The 2019 financial filings for the mayor’s federal Fairness PAC are not available on the FEC’s website. If de Blasio actually became a federal candidate, he would set up a separate committee and direct donations to his candidacy. The committee would have more restrictions on use of funds.
The legal bills are not a favored topic of conversation for de Blasio.
Asked about the Fairness hypothetical, a campaign spokeswoman for the mayor wrote in an email that de Blasio’s legal bills “are being addressed through recently passed Council Legislation” and declined further comment. That council legislation, which allows public officials to create legal defense trusts for legal expenses in certain criminal and civil matters, passed the council in January. According to the council’s website, it aged into existence without the signature of the mayor.
- Mark Chiusano @mjchiusano
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Dreaming of Jones Beach
The weather’s been lousy. Between the rain, the chill and the gloom, not many Long Islanders have been thinking about the beach.
But Newsday’s editorial board had the beach on its brain — this week in 1946, when it wrote about Jones Beach.
The topic was lofty — literally — as the board supported a notion to build air strips near the venerable park so private planes could fly to the seaside.
The impetus was a $500 million airport bill signed that week by President Harry Truman. It was time, the board wrote, “that Long Island airmen and planners got together and decided what they want in the way of small air strips for future private fliers.”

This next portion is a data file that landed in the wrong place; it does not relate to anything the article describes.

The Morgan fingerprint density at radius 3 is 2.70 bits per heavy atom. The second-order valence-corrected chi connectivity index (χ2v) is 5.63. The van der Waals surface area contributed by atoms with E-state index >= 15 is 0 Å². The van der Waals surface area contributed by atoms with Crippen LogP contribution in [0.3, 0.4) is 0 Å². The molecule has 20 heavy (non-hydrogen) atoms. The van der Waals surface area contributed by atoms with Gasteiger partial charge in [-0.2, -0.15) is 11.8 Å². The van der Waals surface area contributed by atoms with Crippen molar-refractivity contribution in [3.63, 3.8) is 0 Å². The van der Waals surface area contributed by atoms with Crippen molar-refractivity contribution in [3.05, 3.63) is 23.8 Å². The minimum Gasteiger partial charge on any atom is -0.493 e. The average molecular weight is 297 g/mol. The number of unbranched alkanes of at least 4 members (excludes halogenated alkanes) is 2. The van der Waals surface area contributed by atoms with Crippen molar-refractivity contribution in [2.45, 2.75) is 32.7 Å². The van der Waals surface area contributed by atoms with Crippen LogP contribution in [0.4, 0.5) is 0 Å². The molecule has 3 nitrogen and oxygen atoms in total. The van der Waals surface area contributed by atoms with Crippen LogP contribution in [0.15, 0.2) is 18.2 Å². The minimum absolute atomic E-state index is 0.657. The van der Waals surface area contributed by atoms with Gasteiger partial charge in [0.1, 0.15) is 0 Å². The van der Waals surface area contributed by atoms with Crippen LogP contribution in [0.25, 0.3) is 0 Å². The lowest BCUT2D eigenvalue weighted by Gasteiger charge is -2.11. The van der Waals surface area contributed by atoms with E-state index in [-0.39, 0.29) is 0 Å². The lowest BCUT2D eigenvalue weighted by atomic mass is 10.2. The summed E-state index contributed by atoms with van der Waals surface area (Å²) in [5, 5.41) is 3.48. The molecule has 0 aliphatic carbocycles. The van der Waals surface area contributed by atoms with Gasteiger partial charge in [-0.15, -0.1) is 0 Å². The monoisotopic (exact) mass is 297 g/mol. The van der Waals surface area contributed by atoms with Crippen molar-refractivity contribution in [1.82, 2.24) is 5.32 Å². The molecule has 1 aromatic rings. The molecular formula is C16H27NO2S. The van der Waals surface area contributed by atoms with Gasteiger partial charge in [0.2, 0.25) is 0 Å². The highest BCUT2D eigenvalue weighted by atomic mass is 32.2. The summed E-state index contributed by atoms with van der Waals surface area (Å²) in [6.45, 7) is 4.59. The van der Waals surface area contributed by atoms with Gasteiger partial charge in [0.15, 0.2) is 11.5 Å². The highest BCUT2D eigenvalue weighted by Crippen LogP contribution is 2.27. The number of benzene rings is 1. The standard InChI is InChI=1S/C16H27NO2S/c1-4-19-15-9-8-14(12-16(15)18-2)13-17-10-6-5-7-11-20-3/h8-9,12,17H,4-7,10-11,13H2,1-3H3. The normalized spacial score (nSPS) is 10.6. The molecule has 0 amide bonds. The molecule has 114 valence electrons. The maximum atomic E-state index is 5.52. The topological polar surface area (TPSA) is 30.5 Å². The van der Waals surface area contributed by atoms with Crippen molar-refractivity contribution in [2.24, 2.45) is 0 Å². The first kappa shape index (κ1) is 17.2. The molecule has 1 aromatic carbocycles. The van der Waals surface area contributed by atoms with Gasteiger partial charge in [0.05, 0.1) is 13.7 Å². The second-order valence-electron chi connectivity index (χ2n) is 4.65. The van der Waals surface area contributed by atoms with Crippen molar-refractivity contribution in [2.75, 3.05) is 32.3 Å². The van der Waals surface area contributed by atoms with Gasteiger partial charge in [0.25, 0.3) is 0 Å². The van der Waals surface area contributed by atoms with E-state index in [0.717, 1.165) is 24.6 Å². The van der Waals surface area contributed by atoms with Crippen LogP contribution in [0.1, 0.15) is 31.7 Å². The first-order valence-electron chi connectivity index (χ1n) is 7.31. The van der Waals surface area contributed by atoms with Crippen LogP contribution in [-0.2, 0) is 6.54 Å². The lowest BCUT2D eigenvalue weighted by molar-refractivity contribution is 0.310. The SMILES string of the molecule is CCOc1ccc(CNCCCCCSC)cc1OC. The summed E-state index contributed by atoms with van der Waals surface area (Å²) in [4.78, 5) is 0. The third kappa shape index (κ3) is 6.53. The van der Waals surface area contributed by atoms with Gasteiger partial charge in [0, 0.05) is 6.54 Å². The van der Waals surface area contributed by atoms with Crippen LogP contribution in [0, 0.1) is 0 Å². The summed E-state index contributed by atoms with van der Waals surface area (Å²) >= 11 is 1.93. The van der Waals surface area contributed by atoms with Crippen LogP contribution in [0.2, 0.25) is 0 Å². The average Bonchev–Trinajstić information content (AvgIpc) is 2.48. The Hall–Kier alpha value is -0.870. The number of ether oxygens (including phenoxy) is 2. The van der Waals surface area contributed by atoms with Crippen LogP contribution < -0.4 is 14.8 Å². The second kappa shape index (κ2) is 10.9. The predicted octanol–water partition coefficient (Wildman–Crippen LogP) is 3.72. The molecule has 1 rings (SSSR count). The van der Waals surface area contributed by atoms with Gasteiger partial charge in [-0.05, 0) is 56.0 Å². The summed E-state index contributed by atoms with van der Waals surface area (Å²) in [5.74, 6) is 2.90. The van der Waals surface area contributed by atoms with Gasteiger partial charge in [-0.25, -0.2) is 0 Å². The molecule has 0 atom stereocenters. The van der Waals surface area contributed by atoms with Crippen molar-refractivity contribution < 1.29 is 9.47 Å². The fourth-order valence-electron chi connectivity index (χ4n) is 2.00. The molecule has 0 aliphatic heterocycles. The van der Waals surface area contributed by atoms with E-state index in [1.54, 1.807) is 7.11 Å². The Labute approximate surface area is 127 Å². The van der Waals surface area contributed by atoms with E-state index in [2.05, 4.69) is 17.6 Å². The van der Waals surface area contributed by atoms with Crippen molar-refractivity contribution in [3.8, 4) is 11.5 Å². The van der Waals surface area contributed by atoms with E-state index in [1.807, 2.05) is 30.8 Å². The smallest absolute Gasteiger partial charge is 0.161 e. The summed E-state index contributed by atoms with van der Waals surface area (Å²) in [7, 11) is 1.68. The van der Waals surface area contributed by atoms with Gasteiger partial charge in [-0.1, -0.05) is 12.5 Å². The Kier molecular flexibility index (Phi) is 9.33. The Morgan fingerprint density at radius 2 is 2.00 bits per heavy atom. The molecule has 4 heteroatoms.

By 1950, according to federal estimates cited by the board, the metro region would have 40,000 such private planes.
“Many of those 40,000 fliers would be headed for Jones Beach, among other recreation spots on Long Island, come summertime,” the board wrote on May 16, 1946. “But whether or not they will find landing facilities at Jones Beach is a matter of debate.”
The roadblock was state parks commissioner and master planner Robert Moses, who “is allergic to airplanes buzzing around his parkways,” the board opined. The ostensible reasons: they posed a danger to cars and depressed real estate values, arguments the board deemed “certainly questionable.” Its evidence was that no one thought planes flying to and from LaGuardia Airport were a menace to cars on the Triborough (now Robert F. Kennedy) Bridge.
“Small airports for civilian fliers will be needed in many parts of the Island before long. Before land values soar higher and while government assistance is available is the logical time to set up a system,” the board wrote.
The board called for a joint Nassau and Suffolk county airport authority to plan “a series of landing places for the air traffic of years to come.”
We all know how that went.
So Moses got his way, again. And thankfully so. No fliers at Jones Beach.
Except for the planes pulling ad banners and the Memorial Day weekend air show. And the kites.
- Michael Dobie @mwdobie